It’s easy to admire this sense of loyalty because we don’t see it very often. But lately it’s become an albatross preventing the team from finding solutions for a myriad of problems that have begun to anger the Rockies’ supremely loyal, optimistic and almost impossible to upset fan base. The irony is that this crack in the always rose colored glasses of the endlessly patient Rockies fans comes during the Rockies Year of the Fan campaign, celebrating the team’s 20th anniversary.

While it’s true that most Rockies fans come to Coors Field because it’s a nice night, the stadium is fun, or the other team is pretty good, a few fans have started noticing that the Rockies really suck. No longer placated with free t-shirts and silly scoreboard promotions, the fans and media are starting to demand some accountability.

What is loyalty without accountability? The Rockies management style, of course.  Nobody ever gets fired, they just get reassigned.  The GM and manager have lifetime contracts on a handshake. No matter how bad the team plays or how many bad deals the GM makes, they still have the owner’s loyalty. Because the owner belives that the fans will always keep coming regardless of the play on the field. No empty seats, no bags on their heads, no reason to be accountable to anyone.

Loyalty is a virtue that deserves our respect and admiration. Blind loyalty is a fault that deserves our criticism. When the cheers turn to boos, that message will finally sink in. Then we might see more accountability and a shift in the way the Rockies communicate with their fans. And that will be a valuable lesson in public relations that you don’t have to be a PR pro to appreciate.    

15 lessons from 15 years

This year Pushkin PR celebrates 15 years in business. It seems like yesterday that my wife led me by the hand into the deep end of the pool and gave me the encouragement I needed to leave the world of steady paychecks. I’m proud of how much I’ve accomplished and how much Pushkin PR has grown.

I’ve learned a lot more than 15 lessons in that time. But for the purpose of this blog, here are 15 lessons that really stand out.

Collaboration is cool.
Like a lot of independent practitioners, I started in a home office. Flying solo is nice but I enjoy working in teams. I found that collaborating with creative people to deliver quality work is extremely rewarding. It allowed me to be a full-service firm without having to hire employees. Perfect.

Partnerships are profitable.
It doesn’t have to be formal but partnering with talented specialists that I can rely on, learn from and trust helped me provide clients with an array of services such as video production, web design and graphic design that I could not offer on my own.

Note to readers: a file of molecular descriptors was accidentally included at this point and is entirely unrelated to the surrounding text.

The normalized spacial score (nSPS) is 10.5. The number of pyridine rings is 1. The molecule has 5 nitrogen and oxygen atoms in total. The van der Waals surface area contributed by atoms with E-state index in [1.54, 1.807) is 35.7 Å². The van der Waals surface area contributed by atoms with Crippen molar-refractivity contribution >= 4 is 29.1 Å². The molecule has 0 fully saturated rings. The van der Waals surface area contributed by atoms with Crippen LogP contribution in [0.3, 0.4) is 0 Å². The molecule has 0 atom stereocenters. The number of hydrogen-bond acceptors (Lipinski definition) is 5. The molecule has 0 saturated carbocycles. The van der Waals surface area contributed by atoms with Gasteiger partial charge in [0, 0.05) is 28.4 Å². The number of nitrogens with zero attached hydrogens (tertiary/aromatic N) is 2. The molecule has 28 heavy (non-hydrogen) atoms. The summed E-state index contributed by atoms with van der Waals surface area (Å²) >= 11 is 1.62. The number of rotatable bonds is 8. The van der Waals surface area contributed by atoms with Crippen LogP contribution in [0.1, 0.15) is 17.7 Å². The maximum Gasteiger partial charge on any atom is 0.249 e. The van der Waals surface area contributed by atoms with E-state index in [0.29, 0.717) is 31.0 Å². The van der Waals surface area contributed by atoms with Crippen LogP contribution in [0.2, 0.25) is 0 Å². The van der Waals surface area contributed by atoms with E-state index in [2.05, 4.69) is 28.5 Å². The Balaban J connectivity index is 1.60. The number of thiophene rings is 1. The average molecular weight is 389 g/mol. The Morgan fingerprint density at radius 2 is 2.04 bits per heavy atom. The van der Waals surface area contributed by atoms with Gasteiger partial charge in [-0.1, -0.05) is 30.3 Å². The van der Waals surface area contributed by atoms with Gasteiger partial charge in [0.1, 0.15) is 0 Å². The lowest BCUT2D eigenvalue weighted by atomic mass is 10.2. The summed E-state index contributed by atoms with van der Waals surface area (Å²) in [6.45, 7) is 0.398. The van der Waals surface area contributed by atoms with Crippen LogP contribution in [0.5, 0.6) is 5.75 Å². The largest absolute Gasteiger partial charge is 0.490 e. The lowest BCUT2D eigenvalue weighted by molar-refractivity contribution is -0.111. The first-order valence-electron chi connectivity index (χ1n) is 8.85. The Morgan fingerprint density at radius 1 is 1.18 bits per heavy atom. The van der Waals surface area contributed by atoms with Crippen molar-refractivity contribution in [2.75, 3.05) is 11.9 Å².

Keep it in perspective.
Someone told me when I first started that after five years I would learn to stop panicking if I lost a client. That’s bull. I still freak out. But at least now I know that I will find a new client or clients to replace the lost business and things may turn out better in the long run. Sometimes things happen for a reason.

Results matter.
If you are not producing results for your clients it won’t matter how great your team is or how cool your office is. It still comes down to delivering what you promise and meeting client expectations.

Respect goes both ways.
From day one I wanted clients I could work for with respect. I need to know that they are ethical people doing ethical business. What I’ve learned is that it’s just as important for the client to respect my accomplishments and trust my judgment. Without mutual respect the relationship is doomed.

Winning feels good.
You won’t find me spiking the ball or gloating, but I will admit that competing for a client’s business and winning the account feels good. Damn good.

Losing sucks.
There is a reason why most of us hate RFPs. They are a lot of work and when you lose it feels bad. Really bad.

Nice office.
It’s important to like where you work. I enjoyed my home office and the two offices I shared with a colleague. But I love my current office because it communicates what I hope Pushkin PR represents. It’s solid. It’s got some history. It’s unpretentious. It’s acoustic, not electric.

Reputation means everything.
Nothing is more important to the health of your business than your reputation. That’s a lesson that guides every decision I make every day.

Relationships are meant to last.
Whether it’s with our clients, our team, our partners or the media, public relations depends on long-term relationships. Make sure they are built to last. Base them on honesty, trust, and a solid ethical foundation.

Take time out.
Sometimes you need to put the closed sign on the door. Leave the office behind and enjoy some down time. Unwinding is good, especially for PR pros. We have a tendency to get a little wound up.

It’s OK to say no.
As a former working musician, I still have a hard time passing up a gig. But learning to say no when your plate is too full is OK. And if the client relationship is not working, walk away. Firing a client is better than the alternative.

It’s OK to say yes.
Just because your plate is full does not mean you are off the hook if a worthy cause really needs your help. The public relations profession has a responsibility to further the public good. Sometimes we might even have to work pro bono.

This is not something you do at a convention. It means trusting your teammates. Make the extra pass. Even if you are the star player you don’t have to take every shot.

Be grateful.
I have so much to be grateful for. Ethical clients. A talented team. A cool office. A supportive wife. A solid reputation in the Denver public relations community.

I took a leap of faith 15 years ago filled with excitement and trepidation. That’s still how I feel about my business today. I’m excited about the future but a little nervous about the uncertainty. Like a musician that hits the stage not knowing how the crowd will respond, running a business is like washing down a shot of stage fright with a pint of adrenaline. Sometimes it’s hard to swallow but I couldn’t think of anything else I’d rather be doing.